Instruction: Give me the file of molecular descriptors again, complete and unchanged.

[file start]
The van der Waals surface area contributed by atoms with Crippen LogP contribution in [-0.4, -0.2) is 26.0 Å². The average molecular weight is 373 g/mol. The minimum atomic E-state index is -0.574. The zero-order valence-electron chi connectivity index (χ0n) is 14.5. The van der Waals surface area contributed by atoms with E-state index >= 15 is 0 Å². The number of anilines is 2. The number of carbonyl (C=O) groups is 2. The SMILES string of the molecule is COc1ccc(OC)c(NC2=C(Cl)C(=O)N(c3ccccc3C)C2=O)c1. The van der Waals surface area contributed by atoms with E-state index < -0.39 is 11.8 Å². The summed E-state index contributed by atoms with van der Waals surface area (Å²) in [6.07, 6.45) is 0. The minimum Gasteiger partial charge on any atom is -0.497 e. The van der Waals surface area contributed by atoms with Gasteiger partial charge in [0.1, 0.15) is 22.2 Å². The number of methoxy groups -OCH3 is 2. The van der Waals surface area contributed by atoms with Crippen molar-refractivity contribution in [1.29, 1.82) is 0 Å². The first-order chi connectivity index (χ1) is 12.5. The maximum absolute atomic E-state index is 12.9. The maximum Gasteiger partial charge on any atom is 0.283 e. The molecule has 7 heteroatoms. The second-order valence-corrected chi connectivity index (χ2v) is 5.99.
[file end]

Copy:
The van der Waals surface area contributed by atoms with Crippen LogP contribution in [-0.4, -0.2) is 26.0 Å². The average molecular weight is 373 g/mol. The minimum atomic E-state index is -0.574. The zero-order valence-electron chi connectivity index (χ0n) is 14.5. The van der Waals surface area contributed by atoms with E-state index >= 15 is 0 Å². The number of anilines is 2. The number of carbonyl (C=O) groups is 2. The SMILES string of the molecule is COc1ccc(OC)c(NC2=C(Cl)C(=O)N(c3ccccc3C)C2=O)c1. The van der Waals surface area contributed by atoms with E-state index < -0.39 is 11.8 Å². The summed E-state index contributed by atoms with van der Waals surface area (Å²) in [6.07, 6.45) is 0. The minimum Gasteiger partial charge on any atom is -0.497 e. The van der Waals surface area contributed by atoms with Gasteiger partial charge in [0.1, 0.15) is 22.2 Å². The number of methoxy groups -OCH3 is 2. The van der Waals surface area contributed by atoms with Crippen molar-refractivity contribution in [1.29, 1.82) is 0 Å². The first-order chi connectivity index (χ1) is 12.5. The maximum absolute atomic E-state index is 12.9. The maximum Gasteiger partial charge on any atom is 0.283 e. The molecule has 7 heteroatoms. The second-order valence-corrected chi connectivity index (χ2v) is 5.99.